The Liberal party is on the brink of an unprecedented third straight election win in Tasmania, with the premier, Peter Gutwein, declaring he expected to command a majority in the state’s parliament.
By late Saturday night, the Liberals had won at least 12 seats in the state’s 25-seat parliament. Labor had at least eight seats and the Greens two. Three seats were undecided, but the government was favoured to claim an additional MP in the Hobart-based electorate of Clark.
Speaking in the state tally room in Hobart, Gutwein – who had promised to resign rather than lead a minority government – all-but claimed victory, saying it “appeared increasingly likely” the Liberals would confirm a majority in the days ahead. “We have won this election convincingly,” he said.
Labor and the Greens attributed the Liberals’ success to the premier’s performance managing the state through Covid-19, and a strong pro-incumbent sentiment reflected in other state and territory elections held during the pandemic.
Gutwein said leading the state through the health crisis was “among the hardest things I have ever had to do”, and praised Tasmanians for what he called “the most extraordinary and extravagant outstanding display of humanity that I have ever witnessed”.
The premier said Tasmanians had made the state one of the safest places on the planet and, as a result, the economy was “now one of the fastest growing in the nation”. “I’ve never been more certain that our state’s best days are still in front of us,” he said.
By late Saturday, the Liberals had suffered a small swing against it compared with the 2018 poll to be just short of winning 50% of the vote across the state. Gutwein had the highest personal vote in the state, picking up nearly half of all first preferences in the seat of Bass. Under Tasmania’s Hare-Clark system, five MPs are elected in each of five multi-member electorates – Bass in the north, Braddon in the northwest, the largely rural seat of Lyons, and Franklin and Clark in the south.
There was a bigger swing against Labor – about 4.5% – with its vote falling to about 28%, barely above what it recorded when it lost government in a landslide in 2014. The biggest chunk of Labor’s lost votes went to the Greens, who received nearly 13%. It appeared likely that one of the seats in Clark would go to the independent candidate Kristie Johnston, a popular mayor in Hobart’s north.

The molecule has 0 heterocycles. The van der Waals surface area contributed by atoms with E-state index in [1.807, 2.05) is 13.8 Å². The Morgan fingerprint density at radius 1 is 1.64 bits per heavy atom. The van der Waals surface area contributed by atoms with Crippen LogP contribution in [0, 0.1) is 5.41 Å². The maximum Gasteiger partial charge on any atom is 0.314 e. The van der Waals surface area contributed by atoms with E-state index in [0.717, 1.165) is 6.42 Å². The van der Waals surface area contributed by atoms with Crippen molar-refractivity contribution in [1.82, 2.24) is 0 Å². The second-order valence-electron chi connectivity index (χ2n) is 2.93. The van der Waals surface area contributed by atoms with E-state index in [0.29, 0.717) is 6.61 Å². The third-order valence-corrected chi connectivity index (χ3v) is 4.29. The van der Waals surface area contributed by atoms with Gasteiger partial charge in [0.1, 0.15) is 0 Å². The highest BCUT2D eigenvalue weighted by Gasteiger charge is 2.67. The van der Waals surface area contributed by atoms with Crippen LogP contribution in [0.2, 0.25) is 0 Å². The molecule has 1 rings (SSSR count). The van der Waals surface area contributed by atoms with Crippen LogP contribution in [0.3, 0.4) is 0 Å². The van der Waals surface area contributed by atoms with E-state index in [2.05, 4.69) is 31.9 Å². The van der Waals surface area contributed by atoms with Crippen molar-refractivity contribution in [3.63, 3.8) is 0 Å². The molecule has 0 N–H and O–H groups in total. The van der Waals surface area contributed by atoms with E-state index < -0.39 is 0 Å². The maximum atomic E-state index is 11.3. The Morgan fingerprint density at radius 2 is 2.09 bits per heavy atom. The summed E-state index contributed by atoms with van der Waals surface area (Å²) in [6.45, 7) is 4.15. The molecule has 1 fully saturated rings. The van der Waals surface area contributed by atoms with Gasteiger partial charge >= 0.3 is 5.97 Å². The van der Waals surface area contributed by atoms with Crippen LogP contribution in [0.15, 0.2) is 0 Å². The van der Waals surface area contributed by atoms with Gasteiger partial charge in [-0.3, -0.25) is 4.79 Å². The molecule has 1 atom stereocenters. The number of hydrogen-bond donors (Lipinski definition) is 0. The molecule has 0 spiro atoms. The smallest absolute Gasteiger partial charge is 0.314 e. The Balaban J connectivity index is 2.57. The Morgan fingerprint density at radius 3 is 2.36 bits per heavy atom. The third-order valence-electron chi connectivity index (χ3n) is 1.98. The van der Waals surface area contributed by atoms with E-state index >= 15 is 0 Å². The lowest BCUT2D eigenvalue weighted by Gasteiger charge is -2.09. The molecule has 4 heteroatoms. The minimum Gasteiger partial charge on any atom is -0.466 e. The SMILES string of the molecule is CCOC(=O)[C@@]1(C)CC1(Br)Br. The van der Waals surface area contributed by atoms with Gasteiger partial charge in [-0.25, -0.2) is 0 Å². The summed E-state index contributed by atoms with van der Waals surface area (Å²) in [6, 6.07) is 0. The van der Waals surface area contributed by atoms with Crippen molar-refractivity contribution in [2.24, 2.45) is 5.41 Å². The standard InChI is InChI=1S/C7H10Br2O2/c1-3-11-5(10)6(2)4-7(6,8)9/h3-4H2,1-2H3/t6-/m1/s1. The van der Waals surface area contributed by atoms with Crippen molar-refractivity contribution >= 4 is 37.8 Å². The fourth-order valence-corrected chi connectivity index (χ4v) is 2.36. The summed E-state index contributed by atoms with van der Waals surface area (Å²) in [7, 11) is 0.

The opposition leader, Rebecca White, conceded Labor could not win, and welcomed the focus during the campaign on major issues facing the state, particularly a worsening health crisis.
She called on the government to address problems in health and social housing, with waiting list in both having blown out to record levels. “Just because we fell short it doesn’t mean we will stop fighting to make Tasmania a better and fairer place,” White said.
Gutwein acknowledged health and housing needed to improve, pledging “I can assure Tasmanians that health will be better” and that he would “keep delivering more housing solutions because every Tasmanian deserves a roof over their head”.
In a lengthy, fiery speech, the Greens leader, Cassy O’Connor, said the result showed “the Greens are back in town”. She vowed to hold the government to account on health, homelessness, long-delayed and unresolved poker machine legislation and the environment.
“People of Tasmania, you are being ripped off by both major parties who are taking their corporate donations, then trading your treasures for trinkets,” she said. “We will be your voice for a greener, fairer Tasmania and a cleaner democracy and a fierce one at that.”
Gutwein ended the night on the verge of become the first Liberal leader to take the party to a third consecutive term. His pitch in the campaign focused on the need for a “stable majority government”, which he argued only the Liberals could provide.
He called the election a year earlier than necessary after falling into minority government when the former Liberal speaker, Sue Hickey, resigned from the party and declared she would run as an independent when she was told she would not be preselected.
Two days after the election was called, Madeleine Ogilvie – an ex-Labor MP who sat as an independent in the last term – had joined the Liberals, effectively restoring Gutwein’s majority. Opponents accused the premier of cynically calling an early election to capitalise on his strong support in polls.
The opposition endured a chaotic campaign due to internal fights over preselection, and was criticised for abandoning its opposition to poker machines in pubs and clubs – a major issue three years ago, but virtually absent from this campaign.
A cloud hanging over the election was the future of Adam Brooks, a former Liberal MP, multi-millionaire and generous party donor who ran in Braddon two years after resigning from parliament following the state’s integrity commission finding he misled former premier Will Hodgman.
On Friday, the ABC reported he had been accused of tricking a love interest into believing he was a man named Terry who worked as an engineer and lived in Melbourne. He even reportedly produced a Victorian licence to prove his false identity.
Brooks has not responded directly to the ABC’s report about his dating profiles. Party officials said he had denied it. It appeared he had been elected on Saturday night.